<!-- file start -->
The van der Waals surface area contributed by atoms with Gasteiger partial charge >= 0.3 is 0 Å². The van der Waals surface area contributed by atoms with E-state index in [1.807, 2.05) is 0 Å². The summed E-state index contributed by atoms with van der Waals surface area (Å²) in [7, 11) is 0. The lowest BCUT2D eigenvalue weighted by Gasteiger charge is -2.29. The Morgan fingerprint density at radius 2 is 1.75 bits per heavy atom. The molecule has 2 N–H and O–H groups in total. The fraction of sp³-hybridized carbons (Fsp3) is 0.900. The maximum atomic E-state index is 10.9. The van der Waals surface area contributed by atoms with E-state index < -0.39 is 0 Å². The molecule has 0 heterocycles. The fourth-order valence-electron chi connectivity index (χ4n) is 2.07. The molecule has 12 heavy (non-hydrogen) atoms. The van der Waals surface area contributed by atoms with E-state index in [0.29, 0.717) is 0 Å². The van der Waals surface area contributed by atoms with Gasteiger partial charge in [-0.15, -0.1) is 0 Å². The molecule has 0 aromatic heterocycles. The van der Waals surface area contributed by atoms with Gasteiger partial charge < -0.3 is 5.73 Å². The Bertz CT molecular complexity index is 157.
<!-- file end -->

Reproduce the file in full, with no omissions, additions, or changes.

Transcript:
The van der Waals surface area contributed by atoms with Gasteiger partial charge >= 0.3 is 0 Å². The van der Waals surface area contributed by atoms with E-state index in [1.807, 2.05) is 0 Å². The summed E-state index contributed by atoms with van der Waals surface area (Å²) in [7, 11) is 0. The lowest BCUT2D eigenvalue weighted by Gasteiger charge is -2.29. The Morgan fingerprint density at radius 2 is 1.75 bits per heavy atom. The molecule has 2 N–H and O–H groups in total. The fraction of sp³-hybridized carbons (Fsp3) is 0.900. The maximum atomic E-state index is 10.9. The van der Waals surface area contributed by atoms with E-state index < -0.39 is 0 Å². The molecule has 0 heterocycles. The fourth-order valence-electron chi connectivity index (χ4n) is 2.07. The molecule has 12 heavy (non-hydrogen) atoms. The van der Waals surface area contributed by atoms with E-state index in [0.29, 0.717) is 0 Å². The van der Waals surface area contributed by atoms with Gasteiger partial charge in [-0.15, -0.1) is 0 Å². The molecule has 0 aromatic heterocycles. The van der Waals surface area contributed by atoms with Gasteiger partial charge < -0.3 is 5.73 Å². The Bertz CT molecular complexity index is 157.